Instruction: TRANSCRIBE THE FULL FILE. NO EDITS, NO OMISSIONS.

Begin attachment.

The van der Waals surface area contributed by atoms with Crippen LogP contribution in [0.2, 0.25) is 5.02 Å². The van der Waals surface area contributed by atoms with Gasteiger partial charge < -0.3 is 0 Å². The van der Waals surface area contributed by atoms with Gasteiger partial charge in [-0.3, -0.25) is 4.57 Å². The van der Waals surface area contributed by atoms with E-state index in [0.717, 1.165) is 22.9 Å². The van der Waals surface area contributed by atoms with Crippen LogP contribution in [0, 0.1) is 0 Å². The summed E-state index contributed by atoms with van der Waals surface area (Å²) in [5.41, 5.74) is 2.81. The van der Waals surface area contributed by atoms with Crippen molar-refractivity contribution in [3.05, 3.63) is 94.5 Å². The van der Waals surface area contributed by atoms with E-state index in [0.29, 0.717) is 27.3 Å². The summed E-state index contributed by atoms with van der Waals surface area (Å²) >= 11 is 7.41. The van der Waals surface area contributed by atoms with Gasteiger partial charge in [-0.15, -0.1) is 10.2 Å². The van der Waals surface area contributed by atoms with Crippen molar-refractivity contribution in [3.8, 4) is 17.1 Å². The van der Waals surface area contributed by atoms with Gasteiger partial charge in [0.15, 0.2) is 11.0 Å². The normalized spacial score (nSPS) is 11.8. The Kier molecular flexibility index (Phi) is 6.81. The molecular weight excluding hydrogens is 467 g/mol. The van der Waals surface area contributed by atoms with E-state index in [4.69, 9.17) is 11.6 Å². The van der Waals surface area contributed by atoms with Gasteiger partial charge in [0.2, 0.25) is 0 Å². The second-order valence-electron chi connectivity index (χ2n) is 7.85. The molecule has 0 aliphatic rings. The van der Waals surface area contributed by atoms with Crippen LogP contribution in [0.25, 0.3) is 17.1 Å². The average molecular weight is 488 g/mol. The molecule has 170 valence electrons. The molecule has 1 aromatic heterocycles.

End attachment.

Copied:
The van der Waals surface area contributed by atoms with Crippen LogP contribution in [0.2, 0.25) is 5.02 Å². The van der Waals surface area contributed by atoms with Gasteiger partial charge < -0.3 is 0 Å². The van der Waals surface area contributed by atoms with Gasteiger partial charge in [-0.3, -0.25) is 4.57 Å². The van der Waals surface area contributed by atoms with E-state index in [0.717, 1.165) is 22.9 Å². The van der Waals surface area contributed by atoms with Crippen LogP contribution in [0, 0.1) is 0 Å². The summed E-state index contributed by atoms with van der Waals surface area (Å²) in [5.41, 5.74) is 2.81. The van der Waals surface area contributed by atoms with Crippen molar-refractivity contribution in [3.05, 3.63) is 94.5 Å². The van der Waals surface area contributed by atoms with E-state index in [0.29, 0.717) is 27.3 Å². The summed E-state index contributed by atoms with van der Waals surface area (Å²) >= 11 is 7.41. The van der Waals surface area contributed by atoms with Gasteiger partial charge in [-0.15, -0.1) is 10.2 Å². The van der Waals surface area contributed by atoms with Crippen molar-refractivity contribution in [3.8, 4) is 17.1 Å². The van der Waals surface area contributed by atoms with Gasteiger partial charge in [0.15, 0.2) is 11.0 Å². The normalized spacial score (nSPS) is 11.8. The Kier molecular flexibility index (Phi) is 6.81. The molecular weight excluding hydrogens is 467 g/mol. The van der Waals surface area contributed by atoms with E-state index in [4.69, 9.17) is 11.6 Å². The van der Waals surface area contributed by atoms with Gasteiger partial charge in [0.2, 0.25) is 0 Å². The second-order valence-electron chi connectivity index (χ2n) is 7.85. The molecule has 0 aliphatic rings. The van der Waals surface area contributed by atoms with Crippen LogP contribution in [0.25, 0.3) is 17.1 Å². The average molecular weight is 488 g/mol. The molecule has 170 valence electrons. The molecule has 1 aromatic heterocycles.